By Lynda Williams, Senior medwireNews Reporter
Surgeons have devised a system to help determine the severity of high nipple-areola complex (NAC) in patients after cosmetic or reconstructive breast surgery.
The team compared the vertical distance from the top of the breast to the nipple compared with the vertical height of the entire breast to give a percentile, where zero percentile is the upper breast border and 100 percentile is the lower border. High NAC was classified as mild (45-35th percentile), moderate (34-25th percentile) or severe (<25th percentile).
Scott Spear (Georgetown University Hospital, Washington, DC, USA) and co-workers applied the system to 41 breasts in 25 women (average age 44.3 years). In all, 27% of patients were classified as having mild NAC displacement, 56% moderate displacement, and 17% severe displacement.
The researchers also classified nipple displacement as being relative, absolute, or complex using the relationship between the sterna notch, NAC, and inframammary fold.
High NAC was reported by the patients after an average of 2.5 procedures. Thirty-two percent of patients had undergone nipple-sparing mastectomy, 29% augmentation and mastopexy, 27% augmentation alone, 10% mastopexy, and 2% skin-sparing mastectomy with nipple reconstruction.
Overall, surgical intervention was recommended for 54% of breasts, and correction was performed on 36% of mild cases, 56% of moderate cases, and 71% of severe cases. Corrective procedures included mastoplex, reciprocal transposition flaps, augmentation and mastopexy, augmentation alone, and reciprocal skin graft. Augmentation used human acellular dermax matrix to support the inframammary fold and maintain the implant in a submuscular position.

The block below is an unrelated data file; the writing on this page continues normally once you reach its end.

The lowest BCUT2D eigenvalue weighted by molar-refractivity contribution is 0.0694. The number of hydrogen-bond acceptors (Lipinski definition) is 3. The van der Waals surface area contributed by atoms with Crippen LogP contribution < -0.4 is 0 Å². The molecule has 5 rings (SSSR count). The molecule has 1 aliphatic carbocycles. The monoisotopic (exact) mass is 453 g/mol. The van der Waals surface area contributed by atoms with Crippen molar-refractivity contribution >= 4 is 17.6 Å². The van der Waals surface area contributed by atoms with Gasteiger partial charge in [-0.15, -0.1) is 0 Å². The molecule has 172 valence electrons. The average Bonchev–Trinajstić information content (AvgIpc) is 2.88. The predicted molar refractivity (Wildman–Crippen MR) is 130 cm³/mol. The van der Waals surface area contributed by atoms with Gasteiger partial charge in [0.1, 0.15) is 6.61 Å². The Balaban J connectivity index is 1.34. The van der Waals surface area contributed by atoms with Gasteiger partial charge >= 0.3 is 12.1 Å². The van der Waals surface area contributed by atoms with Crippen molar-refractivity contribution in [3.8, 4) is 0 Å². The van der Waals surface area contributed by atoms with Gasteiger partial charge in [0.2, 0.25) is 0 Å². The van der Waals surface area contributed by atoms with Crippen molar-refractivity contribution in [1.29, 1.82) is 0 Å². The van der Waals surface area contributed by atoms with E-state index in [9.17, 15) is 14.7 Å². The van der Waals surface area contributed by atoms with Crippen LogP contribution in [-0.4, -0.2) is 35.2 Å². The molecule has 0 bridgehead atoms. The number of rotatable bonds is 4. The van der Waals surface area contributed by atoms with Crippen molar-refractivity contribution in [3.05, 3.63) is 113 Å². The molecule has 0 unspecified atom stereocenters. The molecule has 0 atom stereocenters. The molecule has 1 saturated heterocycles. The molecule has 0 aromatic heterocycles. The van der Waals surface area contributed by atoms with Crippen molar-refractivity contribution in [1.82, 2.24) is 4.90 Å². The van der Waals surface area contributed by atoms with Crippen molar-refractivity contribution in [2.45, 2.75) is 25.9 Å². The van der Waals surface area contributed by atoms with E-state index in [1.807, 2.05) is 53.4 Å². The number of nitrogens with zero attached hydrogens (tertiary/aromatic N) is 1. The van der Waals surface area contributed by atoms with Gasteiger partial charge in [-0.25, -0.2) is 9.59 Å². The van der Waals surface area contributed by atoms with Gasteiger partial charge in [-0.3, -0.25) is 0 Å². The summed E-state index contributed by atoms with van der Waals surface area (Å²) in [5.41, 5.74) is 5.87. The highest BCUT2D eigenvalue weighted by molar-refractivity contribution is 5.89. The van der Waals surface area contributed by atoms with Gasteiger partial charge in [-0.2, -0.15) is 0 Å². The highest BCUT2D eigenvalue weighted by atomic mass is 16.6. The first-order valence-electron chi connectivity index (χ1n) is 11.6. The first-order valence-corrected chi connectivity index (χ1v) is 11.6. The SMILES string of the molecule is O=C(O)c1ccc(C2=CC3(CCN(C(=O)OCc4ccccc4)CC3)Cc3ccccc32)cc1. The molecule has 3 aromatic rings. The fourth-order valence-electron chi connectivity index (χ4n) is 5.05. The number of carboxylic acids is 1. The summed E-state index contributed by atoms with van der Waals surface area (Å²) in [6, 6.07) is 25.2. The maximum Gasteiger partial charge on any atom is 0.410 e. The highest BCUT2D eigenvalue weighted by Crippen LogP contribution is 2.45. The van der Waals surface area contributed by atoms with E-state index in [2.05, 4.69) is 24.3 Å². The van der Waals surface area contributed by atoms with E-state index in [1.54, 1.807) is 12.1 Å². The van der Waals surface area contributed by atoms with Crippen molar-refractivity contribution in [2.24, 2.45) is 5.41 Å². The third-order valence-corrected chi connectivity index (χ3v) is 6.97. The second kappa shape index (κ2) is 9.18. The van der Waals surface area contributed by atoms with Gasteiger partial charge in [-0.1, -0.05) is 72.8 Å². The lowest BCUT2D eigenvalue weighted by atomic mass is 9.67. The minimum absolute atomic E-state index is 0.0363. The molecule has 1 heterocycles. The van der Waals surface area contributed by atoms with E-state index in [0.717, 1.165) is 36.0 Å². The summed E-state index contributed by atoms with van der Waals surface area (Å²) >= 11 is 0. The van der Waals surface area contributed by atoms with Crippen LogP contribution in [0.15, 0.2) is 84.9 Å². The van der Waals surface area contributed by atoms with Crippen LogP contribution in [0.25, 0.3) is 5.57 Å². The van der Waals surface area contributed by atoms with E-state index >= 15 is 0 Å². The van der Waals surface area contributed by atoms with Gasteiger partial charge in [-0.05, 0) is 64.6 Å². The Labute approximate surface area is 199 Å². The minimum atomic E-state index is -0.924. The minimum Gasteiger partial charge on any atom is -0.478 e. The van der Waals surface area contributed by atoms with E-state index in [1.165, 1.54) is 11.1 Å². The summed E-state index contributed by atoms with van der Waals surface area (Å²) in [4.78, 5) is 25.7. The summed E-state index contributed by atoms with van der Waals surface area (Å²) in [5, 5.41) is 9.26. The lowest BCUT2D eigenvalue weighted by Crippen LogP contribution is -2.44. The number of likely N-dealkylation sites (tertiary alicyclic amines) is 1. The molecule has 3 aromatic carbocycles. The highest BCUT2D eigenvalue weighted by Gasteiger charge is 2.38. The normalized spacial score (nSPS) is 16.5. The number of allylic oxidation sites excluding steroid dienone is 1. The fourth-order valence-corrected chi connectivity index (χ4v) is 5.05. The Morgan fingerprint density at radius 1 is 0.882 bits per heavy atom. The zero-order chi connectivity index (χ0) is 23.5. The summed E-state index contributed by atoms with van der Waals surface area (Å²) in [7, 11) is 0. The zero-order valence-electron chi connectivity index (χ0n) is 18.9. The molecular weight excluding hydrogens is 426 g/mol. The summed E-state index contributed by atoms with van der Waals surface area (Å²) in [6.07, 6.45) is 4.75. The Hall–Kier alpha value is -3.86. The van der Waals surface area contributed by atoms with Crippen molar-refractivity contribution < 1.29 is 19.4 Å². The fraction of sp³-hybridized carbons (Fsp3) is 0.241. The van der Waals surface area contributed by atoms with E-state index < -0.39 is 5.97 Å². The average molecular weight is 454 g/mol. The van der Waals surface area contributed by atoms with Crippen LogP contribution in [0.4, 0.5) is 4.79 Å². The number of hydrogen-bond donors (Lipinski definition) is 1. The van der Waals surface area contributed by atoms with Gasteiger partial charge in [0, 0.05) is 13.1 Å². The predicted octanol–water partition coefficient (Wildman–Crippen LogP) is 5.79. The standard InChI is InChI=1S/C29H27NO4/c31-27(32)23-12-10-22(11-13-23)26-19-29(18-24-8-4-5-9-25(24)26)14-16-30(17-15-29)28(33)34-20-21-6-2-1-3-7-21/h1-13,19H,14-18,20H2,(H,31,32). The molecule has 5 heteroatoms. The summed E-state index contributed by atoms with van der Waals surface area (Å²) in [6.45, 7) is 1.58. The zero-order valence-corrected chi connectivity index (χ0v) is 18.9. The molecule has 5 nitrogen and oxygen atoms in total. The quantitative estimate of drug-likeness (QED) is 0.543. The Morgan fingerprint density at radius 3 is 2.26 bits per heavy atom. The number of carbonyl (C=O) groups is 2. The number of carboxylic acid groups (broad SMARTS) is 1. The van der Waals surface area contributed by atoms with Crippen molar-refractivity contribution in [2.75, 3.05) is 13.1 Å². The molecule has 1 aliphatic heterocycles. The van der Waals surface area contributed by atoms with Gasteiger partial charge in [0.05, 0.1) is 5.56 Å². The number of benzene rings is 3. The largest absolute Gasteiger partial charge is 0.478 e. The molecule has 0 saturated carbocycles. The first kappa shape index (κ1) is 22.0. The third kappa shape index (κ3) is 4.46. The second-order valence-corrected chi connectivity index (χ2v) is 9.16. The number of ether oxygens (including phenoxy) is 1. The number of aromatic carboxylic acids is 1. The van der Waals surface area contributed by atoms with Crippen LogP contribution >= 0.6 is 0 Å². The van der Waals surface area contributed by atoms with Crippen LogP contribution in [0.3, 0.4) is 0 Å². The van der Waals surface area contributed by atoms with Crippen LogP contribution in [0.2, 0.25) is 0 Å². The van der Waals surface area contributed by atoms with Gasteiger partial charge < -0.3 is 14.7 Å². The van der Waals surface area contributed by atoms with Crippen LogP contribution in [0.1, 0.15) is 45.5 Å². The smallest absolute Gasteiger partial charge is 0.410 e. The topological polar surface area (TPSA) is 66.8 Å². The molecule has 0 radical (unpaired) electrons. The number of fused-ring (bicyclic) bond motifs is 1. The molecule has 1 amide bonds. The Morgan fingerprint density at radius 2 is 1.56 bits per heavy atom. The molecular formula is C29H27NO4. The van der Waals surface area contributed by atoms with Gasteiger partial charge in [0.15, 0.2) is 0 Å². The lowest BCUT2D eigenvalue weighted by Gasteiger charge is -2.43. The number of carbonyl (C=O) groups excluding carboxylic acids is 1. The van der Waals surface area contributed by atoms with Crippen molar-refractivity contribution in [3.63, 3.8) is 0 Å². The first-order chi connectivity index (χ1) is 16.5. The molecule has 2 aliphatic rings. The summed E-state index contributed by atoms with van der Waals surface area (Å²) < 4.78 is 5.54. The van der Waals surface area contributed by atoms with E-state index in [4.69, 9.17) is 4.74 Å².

After a median of 4 months, all patients who underwent revision surgery for high NAC position were satisfied with the result, Spear et al report in Plastic and Reconstructive Surgery.
The team explains that the revision procedure depends on whether the patient will benefit most from correction of the position of the breast mound, the nipple, or both.
"Whether to initially address the breast or the nipple should be dictated by the more severe or more easily correctable deformity," the researchers recommend.
"Generally, it is preferable to correct the position of the breast mound first. Ultimately, the proposed classification system takes into account both the nature and the severity of the high riding nipple in an effort to guide the best surgical management."
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